He was a good man. He valued education, although he only went to high school. All of us children finished college. He showed us that a man goes to work every day, no matter what happened the night before. He loved a good joke and could use wit and sarcasm well. He kept his cuss words away from our ears. We had to learn them someplace else.

I never remember him criticizing my mother, even after their marriage ended. After a long time he remarried. Beverly Kohn was his bride. They met at work. She told me the other day that she was not sure she liked him at first, but over time things changed and they married.

As a young boy, he taught me to pray as his mother had taught him. I would hold my hands together flat, without intertwining my fingers. He said to start prayer and end prayer by making the sign of the cross and saying “In the name of the Father, and of the Son, and of the Holy Ghost, Amen.” I am sure that I heard him say the Lord’s Prayer, commonly called “Our Father.”

Over the years, we had lived far apart. I think we had grown apart, too. But in the final days of 2011 and the first six days of 2012, we had the opportunity to spend many hours together, talking about the stuff that matters and stuff that doesn’t. It was a very good time for me. Our hearts once again were fully open to each other.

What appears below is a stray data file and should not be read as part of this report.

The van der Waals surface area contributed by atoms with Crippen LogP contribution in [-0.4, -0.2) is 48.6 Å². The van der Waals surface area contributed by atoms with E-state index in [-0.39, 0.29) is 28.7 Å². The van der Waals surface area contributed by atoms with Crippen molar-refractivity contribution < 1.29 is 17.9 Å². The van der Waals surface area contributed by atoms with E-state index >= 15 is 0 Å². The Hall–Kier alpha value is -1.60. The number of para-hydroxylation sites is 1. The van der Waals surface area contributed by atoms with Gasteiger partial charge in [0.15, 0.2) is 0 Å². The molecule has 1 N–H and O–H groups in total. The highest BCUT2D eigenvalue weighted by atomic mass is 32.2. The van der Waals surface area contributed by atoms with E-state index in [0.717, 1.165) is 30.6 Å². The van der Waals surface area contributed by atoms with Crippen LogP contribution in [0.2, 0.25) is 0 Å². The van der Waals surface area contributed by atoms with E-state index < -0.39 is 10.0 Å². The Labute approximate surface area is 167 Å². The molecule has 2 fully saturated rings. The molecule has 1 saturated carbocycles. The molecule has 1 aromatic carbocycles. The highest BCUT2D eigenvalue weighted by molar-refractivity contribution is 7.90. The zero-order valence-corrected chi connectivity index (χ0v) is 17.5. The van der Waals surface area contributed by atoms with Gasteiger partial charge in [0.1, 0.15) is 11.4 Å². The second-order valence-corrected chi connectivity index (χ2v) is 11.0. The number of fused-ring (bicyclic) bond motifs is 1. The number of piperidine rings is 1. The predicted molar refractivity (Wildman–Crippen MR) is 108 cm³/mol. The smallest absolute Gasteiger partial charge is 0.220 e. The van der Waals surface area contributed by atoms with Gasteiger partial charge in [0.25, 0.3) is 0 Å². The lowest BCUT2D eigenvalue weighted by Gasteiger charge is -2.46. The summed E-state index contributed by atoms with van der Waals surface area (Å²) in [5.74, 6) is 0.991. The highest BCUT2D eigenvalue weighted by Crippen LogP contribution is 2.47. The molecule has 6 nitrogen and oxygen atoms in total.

I made it a point to phone him often in the weeks following. One day I realized that my granddaughter was sick with pneumonia, the same disease that he was fighting. For the first time in my memory as a dad, I asked him to pray for Maggie, that God would heal her. And he did pray for her, checking up on her progress in later calls. On the last phone call I made to him when he could still talk somewhat, I remember telling him that I would say a prayer with him, the Our Father. I ended it with the words from the sign of the cross. The next day I called, but he could only talk for a bit and rushed to say that he had to hang up and say good-bye.

In one of those final conversations, he reminded me that both he and my mother were good people. I said yes. I added, I am so thankful for forgiveness. He laughed his agreement to my punctuation.

My son Neil asked him for his advice for his son Bryce, who is not yet one. What would Grandpa want Neil to tell Bryce when he was old enough to understand. Grandpa said “Love is the most important thing.”

In the name of the Father, and of the Son, and of the Holy Ghost, Amen.

Jerome Lund

A Celebration of Dad

We are gathered here today to celebrate the life of Clarence Neil Lund, to some of us Dad, to others Grandpa, still to others Great-Grandpa, to some a brother, to others a brother-in-law, still to others an uncle, to many a friend, and to one ‘my beloved husband’. We are gathered here today to celebrate Dad’s life. Yes, it is a time for us to mourn our loss, but we must also remember the joy that he brought into our lives.

With Job we must say, “The Lord has given, The Lord has taken away, blessed be the name of the Lord.” We need, too, to pray with Moses, Lord, “teach us to number our days, that we may apply our hearts to wisdom” (Psalm 90:12). The length of life, according to the Psalmist, is 70 years, or if blessed by physical strength 80 years. We are thankful that the Lord gave Dad 83 years upon the earth. It was his wish to retain his clear thinking and good humor until the day of his death. This he did and for this we give thanks.